The Good, The Bad, The Ugly – Islanders Mid-Season Review
Instead of doing a weekly review of this terrible week of New York Islanders hockey, I’m going to break down the good, the bad, and the ugly of the first half of the season. Forgive me for doing this two games after their actual halfway point, but they are currently on their league mandated bye week so I figured it was a good time to fire this blog up.
The Islanders currently sit one point out of a wild card spot with 46 points. They are also tied for last in the Metro Division, which tells you all you need to know about how brutal the team has been and how tough their division is. They’re currently on a 3-6-1 slide, winning just one of their last five games. However, there is hope and they are in striking distance of getting back into the playoff race and turning their season around. Let’s take a look at the season so far.
The First Line
First of all, I’d like to congratulate John Tavares and Josh Bailey for making the All-Star team for the East this year. For Bailey, it’s been a long time coming, as he went from the most-maligned player on #islestwitter to the most productive player on the team with 38 assists and 50 points, just one behind John Tavares. Overall, the first line has been one of the best in league, with the trio leading the team in points and combining for 141 points so far. They look as polished as ever, and Doug Weight’s idea to move Josh Bailey to the first line has paid dividends over and over.
The biggest move of the Islanders season so far has been an off-ice move. They finally found a home on Long Island, which has been ten years in the making. New owners Scott Malkin and Jon Ledecky found a loophole in Nassau County’s quest to block the Islanders’ bid to get back home, finding a state-owned patch of land in Belmont Park to build their new stadium. This helps immensely in a few ways. Firstly, we don’t need to worry about them moving to Kansas City or Quebec, as the lease is 49 years and iron-clad. Their long-running feud with Barclays Center has subsided, and both entities are actually working on a proper exit strategy, with a possibility of Nassau Coliseum being a temporary home while Belmont is being built. It also clears up the arena situation for Tavares, who obviously wanted some kind of closure as to where he would play the rest of his career if he were to re-sign with the Islanders long term. It’s a big step in bringing legitimacy to the Islanders as they’ve been sort of a lame duck franchise in their three years in Brooklyn.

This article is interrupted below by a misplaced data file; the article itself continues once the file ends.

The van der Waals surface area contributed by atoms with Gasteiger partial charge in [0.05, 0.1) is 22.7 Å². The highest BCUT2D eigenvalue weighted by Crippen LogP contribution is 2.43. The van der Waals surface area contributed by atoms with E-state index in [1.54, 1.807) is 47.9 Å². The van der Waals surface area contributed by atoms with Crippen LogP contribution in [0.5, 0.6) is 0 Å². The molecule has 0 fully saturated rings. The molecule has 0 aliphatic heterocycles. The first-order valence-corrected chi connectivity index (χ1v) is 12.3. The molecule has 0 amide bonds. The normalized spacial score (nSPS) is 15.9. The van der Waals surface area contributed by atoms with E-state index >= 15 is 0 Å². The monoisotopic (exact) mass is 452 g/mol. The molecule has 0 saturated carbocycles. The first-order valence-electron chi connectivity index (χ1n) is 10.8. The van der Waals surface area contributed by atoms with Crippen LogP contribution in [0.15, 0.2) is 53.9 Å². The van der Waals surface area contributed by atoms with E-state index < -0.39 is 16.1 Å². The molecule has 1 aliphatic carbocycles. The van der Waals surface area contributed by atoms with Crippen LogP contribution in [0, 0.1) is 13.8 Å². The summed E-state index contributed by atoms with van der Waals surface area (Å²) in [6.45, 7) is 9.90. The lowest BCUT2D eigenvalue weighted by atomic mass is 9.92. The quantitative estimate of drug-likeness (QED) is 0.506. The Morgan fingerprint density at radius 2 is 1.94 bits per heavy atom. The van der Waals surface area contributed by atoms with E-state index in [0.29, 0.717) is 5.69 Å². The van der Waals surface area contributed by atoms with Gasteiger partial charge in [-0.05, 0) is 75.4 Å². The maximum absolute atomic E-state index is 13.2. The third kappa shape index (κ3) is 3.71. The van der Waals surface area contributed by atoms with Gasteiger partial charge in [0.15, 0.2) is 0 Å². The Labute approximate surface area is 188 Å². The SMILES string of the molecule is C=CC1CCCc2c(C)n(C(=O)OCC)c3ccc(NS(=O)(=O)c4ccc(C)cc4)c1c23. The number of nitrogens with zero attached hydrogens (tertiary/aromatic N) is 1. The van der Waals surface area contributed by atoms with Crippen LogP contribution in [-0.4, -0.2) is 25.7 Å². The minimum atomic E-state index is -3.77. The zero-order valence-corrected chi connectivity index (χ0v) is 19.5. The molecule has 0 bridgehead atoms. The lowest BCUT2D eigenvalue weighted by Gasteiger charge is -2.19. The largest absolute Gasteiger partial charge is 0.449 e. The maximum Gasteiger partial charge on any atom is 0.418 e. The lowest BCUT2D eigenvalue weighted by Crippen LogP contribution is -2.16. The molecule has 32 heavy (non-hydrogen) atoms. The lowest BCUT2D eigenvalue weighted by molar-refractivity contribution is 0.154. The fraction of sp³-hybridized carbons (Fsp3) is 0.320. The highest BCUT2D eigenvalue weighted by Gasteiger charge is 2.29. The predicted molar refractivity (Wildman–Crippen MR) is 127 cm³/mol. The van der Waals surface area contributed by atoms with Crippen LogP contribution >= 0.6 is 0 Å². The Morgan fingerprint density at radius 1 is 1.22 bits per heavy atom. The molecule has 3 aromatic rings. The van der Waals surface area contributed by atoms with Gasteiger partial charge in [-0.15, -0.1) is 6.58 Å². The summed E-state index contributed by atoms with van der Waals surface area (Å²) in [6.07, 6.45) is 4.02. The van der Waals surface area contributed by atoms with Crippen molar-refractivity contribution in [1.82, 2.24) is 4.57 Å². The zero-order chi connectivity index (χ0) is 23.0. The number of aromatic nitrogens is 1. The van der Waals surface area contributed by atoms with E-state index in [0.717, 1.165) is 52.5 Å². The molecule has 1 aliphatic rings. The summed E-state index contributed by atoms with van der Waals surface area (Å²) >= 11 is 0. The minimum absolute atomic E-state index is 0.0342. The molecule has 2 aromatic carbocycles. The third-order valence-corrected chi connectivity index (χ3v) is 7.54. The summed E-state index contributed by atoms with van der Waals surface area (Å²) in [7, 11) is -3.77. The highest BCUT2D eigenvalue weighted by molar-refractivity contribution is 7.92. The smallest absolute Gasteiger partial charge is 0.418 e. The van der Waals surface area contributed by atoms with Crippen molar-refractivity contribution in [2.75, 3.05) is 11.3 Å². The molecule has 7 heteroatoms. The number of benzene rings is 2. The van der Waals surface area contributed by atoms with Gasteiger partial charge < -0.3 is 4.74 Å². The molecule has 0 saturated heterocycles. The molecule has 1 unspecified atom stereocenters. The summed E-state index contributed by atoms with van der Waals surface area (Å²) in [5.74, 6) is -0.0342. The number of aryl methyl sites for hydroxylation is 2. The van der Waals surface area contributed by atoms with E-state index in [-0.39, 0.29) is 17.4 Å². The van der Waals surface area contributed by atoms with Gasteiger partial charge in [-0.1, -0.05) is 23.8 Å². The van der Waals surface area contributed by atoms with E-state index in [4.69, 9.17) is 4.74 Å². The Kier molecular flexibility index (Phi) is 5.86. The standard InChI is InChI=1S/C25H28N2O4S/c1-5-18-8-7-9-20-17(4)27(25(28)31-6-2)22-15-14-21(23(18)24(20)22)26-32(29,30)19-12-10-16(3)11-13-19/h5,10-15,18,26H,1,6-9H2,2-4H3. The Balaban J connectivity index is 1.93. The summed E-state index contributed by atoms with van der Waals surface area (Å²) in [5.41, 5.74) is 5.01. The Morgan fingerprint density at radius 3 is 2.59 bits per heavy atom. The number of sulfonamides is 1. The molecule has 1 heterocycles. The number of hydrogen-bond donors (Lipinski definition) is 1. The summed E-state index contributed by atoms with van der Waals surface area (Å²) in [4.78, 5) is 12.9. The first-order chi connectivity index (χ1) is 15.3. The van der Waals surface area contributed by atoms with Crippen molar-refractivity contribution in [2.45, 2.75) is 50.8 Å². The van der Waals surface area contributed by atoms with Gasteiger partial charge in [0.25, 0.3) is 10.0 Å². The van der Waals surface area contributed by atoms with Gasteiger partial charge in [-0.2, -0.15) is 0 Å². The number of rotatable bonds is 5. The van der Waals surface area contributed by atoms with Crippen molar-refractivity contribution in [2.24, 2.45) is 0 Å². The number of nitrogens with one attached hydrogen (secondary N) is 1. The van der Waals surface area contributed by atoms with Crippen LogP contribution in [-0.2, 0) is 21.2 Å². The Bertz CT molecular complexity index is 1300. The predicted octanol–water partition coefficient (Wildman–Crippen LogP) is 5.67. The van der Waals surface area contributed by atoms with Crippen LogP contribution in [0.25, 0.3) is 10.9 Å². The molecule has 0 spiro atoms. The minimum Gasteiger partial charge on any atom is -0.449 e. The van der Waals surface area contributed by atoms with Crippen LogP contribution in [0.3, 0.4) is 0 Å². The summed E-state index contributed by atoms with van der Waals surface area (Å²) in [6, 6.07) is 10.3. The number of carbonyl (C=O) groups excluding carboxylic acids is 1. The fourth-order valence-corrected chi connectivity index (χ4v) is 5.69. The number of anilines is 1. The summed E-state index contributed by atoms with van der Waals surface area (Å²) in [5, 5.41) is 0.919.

Nick Leddy (His First Quarter)
I specify Leddy’s first quarter as he’s played terrible as of late, but the first quarter of his season was excellent. At one point he was even considered to be a Norris Trophy darkhorse. Leddy is a stalwart defenseman oozing with potential. He is one of the best skaters in the league and can guide the Islanders to a rebound second half with his offensive prowess and hopefully better defense.
Nick Leddy (His Second Quarter)
As good as Leddy was in the first quarter, he’s been just as bad in the second. The statistics aren’t exactly important because Leddy has been playing with a revolving door of D partners as Johnny Boychuk has been hurt as of late, but he has just two points in eight games and is a -10 over that stretch. He is constantly out of position, not picking up the man in front of the net, and sometimes he tries to do too much in the offensive zone and gets caught.